PHYLOGEOGRAPHY AND INTROGRESSIVE HYBRIDIZATION: CHIPMUNKS (GENUS TAMIAS) IN THE NORTHERN ROCKY MOUNTAINS

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Abstract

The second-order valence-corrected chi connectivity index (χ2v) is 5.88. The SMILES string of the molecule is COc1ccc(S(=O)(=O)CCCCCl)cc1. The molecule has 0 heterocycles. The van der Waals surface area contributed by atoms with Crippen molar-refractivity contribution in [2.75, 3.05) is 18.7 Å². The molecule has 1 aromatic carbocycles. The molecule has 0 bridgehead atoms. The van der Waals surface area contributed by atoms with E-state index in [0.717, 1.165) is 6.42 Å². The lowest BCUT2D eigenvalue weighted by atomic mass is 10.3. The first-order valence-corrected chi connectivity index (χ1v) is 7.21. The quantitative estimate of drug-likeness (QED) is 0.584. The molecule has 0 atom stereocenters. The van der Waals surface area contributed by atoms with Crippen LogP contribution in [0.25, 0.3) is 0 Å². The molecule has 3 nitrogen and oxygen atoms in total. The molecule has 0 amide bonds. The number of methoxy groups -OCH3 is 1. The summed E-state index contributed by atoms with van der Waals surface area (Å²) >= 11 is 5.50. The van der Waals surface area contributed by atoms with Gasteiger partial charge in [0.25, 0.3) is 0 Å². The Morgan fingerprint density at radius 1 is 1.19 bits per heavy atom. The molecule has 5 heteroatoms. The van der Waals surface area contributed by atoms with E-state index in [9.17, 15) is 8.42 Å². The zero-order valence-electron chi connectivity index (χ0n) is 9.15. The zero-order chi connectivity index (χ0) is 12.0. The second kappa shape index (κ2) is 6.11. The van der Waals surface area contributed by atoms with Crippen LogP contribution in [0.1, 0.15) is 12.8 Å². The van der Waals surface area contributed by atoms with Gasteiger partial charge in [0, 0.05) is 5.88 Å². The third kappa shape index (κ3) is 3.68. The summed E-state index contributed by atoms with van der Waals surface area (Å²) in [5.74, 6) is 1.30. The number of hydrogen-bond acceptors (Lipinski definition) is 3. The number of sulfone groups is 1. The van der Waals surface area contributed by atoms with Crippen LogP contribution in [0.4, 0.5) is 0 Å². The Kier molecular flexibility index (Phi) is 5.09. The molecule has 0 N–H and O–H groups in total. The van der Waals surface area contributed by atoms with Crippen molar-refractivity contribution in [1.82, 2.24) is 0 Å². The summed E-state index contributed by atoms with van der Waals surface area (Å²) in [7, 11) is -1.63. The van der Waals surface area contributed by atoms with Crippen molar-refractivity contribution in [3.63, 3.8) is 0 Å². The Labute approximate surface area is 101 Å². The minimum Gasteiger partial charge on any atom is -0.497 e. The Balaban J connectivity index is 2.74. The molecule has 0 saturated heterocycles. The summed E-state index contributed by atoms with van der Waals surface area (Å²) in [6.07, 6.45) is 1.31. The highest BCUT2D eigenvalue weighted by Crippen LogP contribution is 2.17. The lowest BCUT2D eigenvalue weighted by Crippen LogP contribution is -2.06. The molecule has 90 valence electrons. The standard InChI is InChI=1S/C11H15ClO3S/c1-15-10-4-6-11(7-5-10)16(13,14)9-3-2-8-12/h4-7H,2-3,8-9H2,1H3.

Abstract. If phylogeographic studies are to be broadly used for assessing population-level processes relevant to speciation and systematics, the ability to identify and incorporate instances of hybridization into the analytical framework is essential. Here, we examine the evolutionary history of two chipmunk species, Tamias ruficaudus and Tamias amoenus, in the northern Rocky Mountains by integrating multivariate morphometrics of bacular (os penis) variation, phylogenetic estimation, and nested clade analysis with regional biogeography. Our results indicate multiple examples of mitochondrial DNA introgression layered within the evolutionary history of these nonsister species. Three of these events are most consistent with recent and/or ongoing asymmetric introgression of mitochondrial DNA across morphologically defined secondary contact zones. In addition, we find preliminary evidence where a fourth instance of nonconcordant characters may represent complete fixation of introgressed mitochondrial DNA via a more ancient hybridization event, although alternative explanations of convergence or incomplete sorting of ancestral polymorphisms cannot be dismissed with these data. The demonstration of hybridization among chipmunks with strongly differentiated bacular morphology contradicts long-standing assumptions that variation within this character is diagnostic of complete reproductive isolation within Tamias. Our results illustrate the utility of phylogeographic analyses for detecting instances of reticulate evolution and for incorporating this and other information in the inference of the evolutionary history of species.

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